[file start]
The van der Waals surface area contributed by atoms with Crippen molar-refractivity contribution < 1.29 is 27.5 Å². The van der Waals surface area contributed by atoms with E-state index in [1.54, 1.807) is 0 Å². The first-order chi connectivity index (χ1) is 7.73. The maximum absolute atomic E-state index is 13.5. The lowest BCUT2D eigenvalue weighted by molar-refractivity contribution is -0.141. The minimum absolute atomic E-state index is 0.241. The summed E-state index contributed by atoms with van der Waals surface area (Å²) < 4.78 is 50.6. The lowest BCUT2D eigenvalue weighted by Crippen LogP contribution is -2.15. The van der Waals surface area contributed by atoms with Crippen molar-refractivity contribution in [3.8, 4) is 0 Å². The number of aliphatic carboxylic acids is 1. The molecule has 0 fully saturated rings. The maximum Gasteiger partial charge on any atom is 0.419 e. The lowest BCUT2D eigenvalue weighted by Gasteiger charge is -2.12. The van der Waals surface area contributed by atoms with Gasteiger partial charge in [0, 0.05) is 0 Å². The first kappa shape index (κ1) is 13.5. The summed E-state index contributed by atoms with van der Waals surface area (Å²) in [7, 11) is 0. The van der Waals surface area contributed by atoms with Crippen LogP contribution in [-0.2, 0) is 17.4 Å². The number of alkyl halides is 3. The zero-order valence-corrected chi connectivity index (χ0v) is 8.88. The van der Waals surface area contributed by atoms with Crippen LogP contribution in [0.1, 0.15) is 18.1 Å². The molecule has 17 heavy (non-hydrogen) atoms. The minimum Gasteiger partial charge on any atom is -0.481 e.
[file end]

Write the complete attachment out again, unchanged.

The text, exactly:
The van der Waals surface area contributed by atoms with Crippen molar-refractivity contribution < 1.29 is 27.5 Å². The van der Waals surface area contributed by atoms with E-state index in [1.54, 1.807) is 0 Å². The first-order chi connectivity index (χ1) is 7.73. The maximum absolute atomic E-state index is 13.5. The lowest BCUT2D eigenvalue weighted by molar-refractivity contribution is -0.141. The minimum absolute atomic E-state index is 0.241. The summed E-state index contributed by atoms with van der Waals surface area (Å²) < 4.78 is 50.6. The lowest BCUT2D eigenvalue weighted by Crippen LogP contribution is -2.15. The van der Waals surface area contributed by atoms with Crippen molar-refractivity contribution in [3.8, 4) is 0 Å². The number of aliphatic carboxylic acids is 1. The molecule has 0 fully saturated rings. The maximum Gasteiger partial charge on any atom is 0.419 e. The lowest BCUT2D eigenvalue weighted by Gasteiger charge is -2.12. The van der Waals surface area contributed by atoms with Gasteiger partial charge in [0, 0.05) is 0 Å². The first kappa shape index (κ1) is 13.5. The summed E-state index contributed by atoms with van der Waals surface area (Å²) in [7, 11) is 0. The van der Waals surface area contributed by atoms with Crippen LogP contribution in [-0.2, 0) is 17.4 Å². The number of alkyl halides is 3. The zero-order valence-corrected chi connectivity index (χ0v) is 8.88. The van der Waals surface area contributed by atoms with Crippen LogP contribution in [0.1, 0.15) is 18.1 Å². The molecule has 17 heavy (non-hydrogen) atoms. The minimum Gasteiger partial charge on any atom is -0.481 e.